1. Be clear about what you want. Make your job search as efficient as possible by using the right filters. Time is of the essence here.
  2. There comes a certain unique joy in working for a company whose values match yours, I urge you to seek it. Read the company’s core values, see if you think it translates to their products and if they align with you.
  3. Apply to jobs consistently. The dedication helps because there are variables in the equation you might be unaware of and have no control over. Repetition evens out inconsistencies.

Contacting Recruiters

Recruiters are there to help, it’s up to you on how much meaning you can see in these connections. Think longterm.

  1. Connect with the recruiters, be nice to them. They can be your best allies through and through. It’s in your best interest to build the right relationship with them and make them root for you.
  2. I used a template message when I contacted the recruiters and added some personalization touches(name of the recruiter, company) before I sent it out.
  3. I would proactively reach out to two to three recruiters in companies I wished to apply. Sometimes the job lists the recruiter who posted the job — even easier.

Studying The Company and Team

There is no excuse for being company-unaware. Please go through the products, core values, mission of the company before talking to the hiring manager. It just speaks so much about how passionate you are about the role.

  1. Visit their website. Glance through the products, investors, customers, partners, and founders. Check Glassdoor for company reviews.
  2. See if the core values appeal to you, if they indeed translate to their product strategy.
  3. If it’s a startup, visit Crunchbase. See who is funding the company. Try to do some rough math on how financially sound they might be. You will get lots of opportunities to ask good questions throughout your interview. Craft good ones that can teach you more about the future of the company.

Linkedin Premium

Getting Linkedin Premium was one of the best things I gave myself during the job change process. Here are a few reasons why you should consider it.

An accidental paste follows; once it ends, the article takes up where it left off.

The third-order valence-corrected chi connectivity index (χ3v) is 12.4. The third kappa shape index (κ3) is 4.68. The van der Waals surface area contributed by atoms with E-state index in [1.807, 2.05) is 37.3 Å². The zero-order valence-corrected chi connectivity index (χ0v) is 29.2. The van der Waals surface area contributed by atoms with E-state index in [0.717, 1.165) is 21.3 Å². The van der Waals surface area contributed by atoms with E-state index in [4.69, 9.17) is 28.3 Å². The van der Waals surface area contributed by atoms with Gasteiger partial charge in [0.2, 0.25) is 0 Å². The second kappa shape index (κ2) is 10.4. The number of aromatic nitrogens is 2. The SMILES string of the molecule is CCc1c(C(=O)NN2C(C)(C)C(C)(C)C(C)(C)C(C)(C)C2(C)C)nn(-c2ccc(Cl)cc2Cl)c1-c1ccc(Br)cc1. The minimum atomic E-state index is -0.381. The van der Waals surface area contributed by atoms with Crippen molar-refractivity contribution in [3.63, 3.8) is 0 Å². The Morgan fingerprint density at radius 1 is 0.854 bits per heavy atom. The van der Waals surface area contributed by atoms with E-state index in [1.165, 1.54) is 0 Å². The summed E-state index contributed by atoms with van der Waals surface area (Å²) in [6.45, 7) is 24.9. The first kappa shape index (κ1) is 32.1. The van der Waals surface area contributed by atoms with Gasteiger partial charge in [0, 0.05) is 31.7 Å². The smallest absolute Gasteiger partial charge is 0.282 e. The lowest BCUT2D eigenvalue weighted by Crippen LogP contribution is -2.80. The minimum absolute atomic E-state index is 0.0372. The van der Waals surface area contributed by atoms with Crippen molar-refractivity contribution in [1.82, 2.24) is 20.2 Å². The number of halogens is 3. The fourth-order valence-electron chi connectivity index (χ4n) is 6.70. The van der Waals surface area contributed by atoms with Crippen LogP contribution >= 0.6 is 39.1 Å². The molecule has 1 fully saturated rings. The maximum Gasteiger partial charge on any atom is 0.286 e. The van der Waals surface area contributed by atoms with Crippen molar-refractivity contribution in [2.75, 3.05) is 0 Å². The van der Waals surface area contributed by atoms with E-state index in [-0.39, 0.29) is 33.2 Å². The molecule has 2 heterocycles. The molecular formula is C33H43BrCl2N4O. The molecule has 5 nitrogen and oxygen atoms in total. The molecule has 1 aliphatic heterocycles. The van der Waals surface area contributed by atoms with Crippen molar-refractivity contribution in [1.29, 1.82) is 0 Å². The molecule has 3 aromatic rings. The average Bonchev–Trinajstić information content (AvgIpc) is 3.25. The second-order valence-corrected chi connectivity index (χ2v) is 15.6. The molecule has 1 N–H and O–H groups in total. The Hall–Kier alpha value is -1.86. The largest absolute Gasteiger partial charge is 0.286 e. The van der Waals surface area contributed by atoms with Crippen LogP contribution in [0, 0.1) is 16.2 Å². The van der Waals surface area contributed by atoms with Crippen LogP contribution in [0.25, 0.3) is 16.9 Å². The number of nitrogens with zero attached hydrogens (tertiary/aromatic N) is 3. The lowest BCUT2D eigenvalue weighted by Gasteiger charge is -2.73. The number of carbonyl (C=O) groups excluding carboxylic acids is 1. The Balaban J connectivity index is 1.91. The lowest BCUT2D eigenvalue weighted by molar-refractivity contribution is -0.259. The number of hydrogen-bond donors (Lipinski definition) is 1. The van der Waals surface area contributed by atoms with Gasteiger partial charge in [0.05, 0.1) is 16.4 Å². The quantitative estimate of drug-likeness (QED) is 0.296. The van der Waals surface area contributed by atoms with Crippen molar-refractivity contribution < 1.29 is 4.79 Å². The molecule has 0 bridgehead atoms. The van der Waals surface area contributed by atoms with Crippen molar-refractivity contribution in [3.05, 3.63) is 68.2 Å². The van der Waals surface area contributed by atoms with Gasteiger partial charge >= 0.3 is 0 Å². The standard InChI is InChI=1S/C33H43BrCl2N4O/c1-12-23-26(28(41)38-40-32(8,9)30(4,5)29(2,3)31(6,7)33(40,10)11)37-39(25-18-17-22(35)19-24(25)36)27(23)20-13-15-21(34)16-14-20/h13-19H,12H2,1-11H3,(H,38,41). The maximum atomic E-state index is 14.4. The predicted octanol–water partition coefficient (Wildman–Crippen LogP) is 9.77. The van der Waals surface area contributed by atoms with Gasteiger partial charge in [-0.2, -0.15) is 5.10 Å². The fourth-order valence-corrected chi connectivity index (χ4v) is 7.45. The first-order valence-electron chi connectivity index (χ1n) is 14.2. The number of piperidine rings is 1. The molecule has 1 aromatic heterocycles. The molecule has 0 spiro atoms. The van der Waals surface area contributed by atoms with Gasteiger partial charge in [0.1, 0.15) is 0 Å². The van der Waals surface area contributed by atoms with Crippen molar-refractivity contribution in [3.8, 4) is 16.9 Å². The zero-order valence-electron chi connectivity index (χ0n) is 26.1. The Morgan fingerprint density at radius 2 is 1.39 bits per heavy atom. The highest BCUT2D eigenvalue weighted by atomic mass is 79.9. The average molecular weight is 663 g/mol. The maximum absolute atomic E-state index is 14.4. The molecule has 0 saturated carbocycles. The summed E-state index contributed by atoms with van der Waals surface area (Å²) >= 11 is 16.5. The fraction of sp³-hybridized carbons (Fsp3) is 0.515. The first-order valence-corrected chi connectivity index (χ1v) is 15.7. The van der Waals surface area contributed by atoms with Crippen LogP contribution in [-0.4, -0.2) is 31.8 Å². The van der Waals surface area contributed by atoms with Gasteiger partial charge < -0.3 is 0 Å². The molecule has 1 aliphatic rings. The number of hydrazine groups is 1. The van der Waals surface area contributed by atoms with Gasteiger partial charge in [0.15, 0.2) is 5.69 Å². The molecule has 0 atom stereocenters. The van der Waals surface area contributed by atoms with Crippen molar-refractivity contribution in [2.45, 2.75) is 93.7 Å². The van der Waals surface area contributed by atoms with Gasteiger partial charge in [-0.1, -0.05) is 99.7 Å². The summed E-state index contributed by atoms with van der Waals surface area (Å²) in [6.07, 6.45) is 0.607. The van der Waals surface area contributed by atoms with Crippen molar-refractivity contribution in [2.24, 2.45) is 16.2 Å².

1. I was able to send inMail messages to people I was not connected to — key influencers, managers — with messages not restricted by the length of the message.
  2. I used Linkedin Learning which helped me remarkably in honing my skills, broadening my perspectives, polishing my interview delivery styles with the usage of the right words.
  3. Getting access to who visited my profile was helpful sometimes, especially if they worked at a place I admired. It’s a good data point that can go all the way from boosting confidence to making key connections.
  4. Salary insights came handy when negotiating competing offers.

Linkedin Learning

I cannot speak enough about the quality of the material on Linkedin Learning. I have benefited directly from many leadership courses on the Learning platform, especially when I was starting as a manager. Here is how it helped my interviewing process to be precise.

  1. I started using the right words, for example, I used to use “action plan” or “implementation plan”. I started using words like execution, strategy, or tactic, or process. I sounded more professional.
  2. I acquired the subtler skills crucial for a good manager: negotiation skills, managing social capital, persuasion powers, thought leadership. I also expanded my perspective by learning about the mechanics of how to apply them.
  3. It helped me find great books, podcasts from my favorite speakers and coaches. For example, I found Dorie Clark’s courses on Linkedin Learning and connected with her content. That led me to learn more from her work.